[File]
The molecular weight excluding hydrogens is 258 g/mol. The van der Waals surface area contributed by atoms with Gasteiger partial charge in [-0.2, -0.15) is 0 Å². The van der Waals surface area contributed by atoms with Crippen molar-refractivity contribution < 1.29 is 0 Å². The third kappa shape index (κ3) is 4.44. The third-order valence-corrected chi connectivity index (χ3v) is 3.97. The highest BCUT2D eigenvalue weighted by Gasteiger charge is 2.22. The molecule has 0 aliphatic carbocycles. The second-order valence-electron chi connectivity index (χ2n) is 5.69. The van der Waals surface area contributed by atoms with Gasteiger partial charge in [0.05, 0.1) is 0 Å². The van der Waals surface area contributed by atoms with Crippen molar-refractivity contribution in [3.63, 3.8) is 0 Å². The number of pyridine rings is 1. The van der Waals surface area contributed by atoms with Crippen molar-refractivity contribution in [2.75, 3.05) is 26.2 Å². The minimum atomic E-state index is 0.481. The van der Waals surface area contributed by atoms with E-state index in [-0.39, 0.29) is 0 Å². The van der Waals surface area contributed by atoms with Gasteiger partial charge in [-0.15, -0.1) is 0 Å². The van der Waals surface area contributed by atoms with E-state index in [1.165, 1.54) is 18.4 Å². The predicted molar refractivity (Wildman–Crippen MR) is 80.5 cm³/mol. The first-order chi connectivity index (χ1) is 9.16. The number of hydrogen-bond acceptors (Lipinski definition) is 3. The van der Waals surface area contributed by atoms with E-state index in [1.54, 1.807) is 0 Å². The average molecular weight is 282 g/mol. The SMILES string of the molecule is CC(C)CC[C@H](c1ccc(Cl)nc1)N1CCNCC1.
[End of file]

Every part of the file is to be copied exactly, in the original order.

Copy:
The molecular weight excluding hydrogens is 258 g/mol. The van der Waals surface area contributed by atoms with Gasteiger partial charge in [-0.2, -0.15) is 0 Å². The van der Waals surface area contributed by atoms with Crippen molar-refractivity contribution < 1.29 is 0 Å². The third kappa shape index (κ3) is 4.44. The third-order valence-corrected chi connectivity index (χ3v) is 3.97. The highest BCUT2D eigenvalue weighted by Gasteiger charge is 2.22. The molecule has 0 aliphatic carbocycles. The second-order valence-electron chi connectivity index (χ2n) is 5.69. The van der Waals surface area contributed by atoms with Gasteiger partial charge in [0.05, 0.1) is 0 Å². The van der Waals surface area contributed by atoms with Crippen molar-refractivity contribution in [3.63, 3.8) is 0 Å². The number of pyridine rings is 1. The van der Waals surface area contributed by atoms with Crippen molar-refractivity contribution in [2.75, 3.05) is 26.2 Å². The minimum atomic E-state index is 0.481. The van der Waals surface area contributed by atoms with E-state index in [-0.39, 0.29) is 0 Å². The van der Waals surface area contributed by atoms with Gasteiger partial charge in [-0.15, -0.1) is 0 Å². The van der Waals surface area contributed by atoms with E-state index in [1.165, 1.54) is 18.4 Å². The predicted molar refractivity (Wildman–Crippen MR) is 80.5 cm³/mol. The first-order chi connectivity index (χ1) is 9.16. The number of hydrogen-bond acceptors (Lipinski definition) is 3. The van der Waals surface area contributed by atoms with E-state index in [1.54, 1.807) is 0 Å². The average molecular weight is 282 g/mol. The SMILES string of the molecule is CC(C)CC[C@H](c1ccc(Cl)nc1)N1CCNCC1.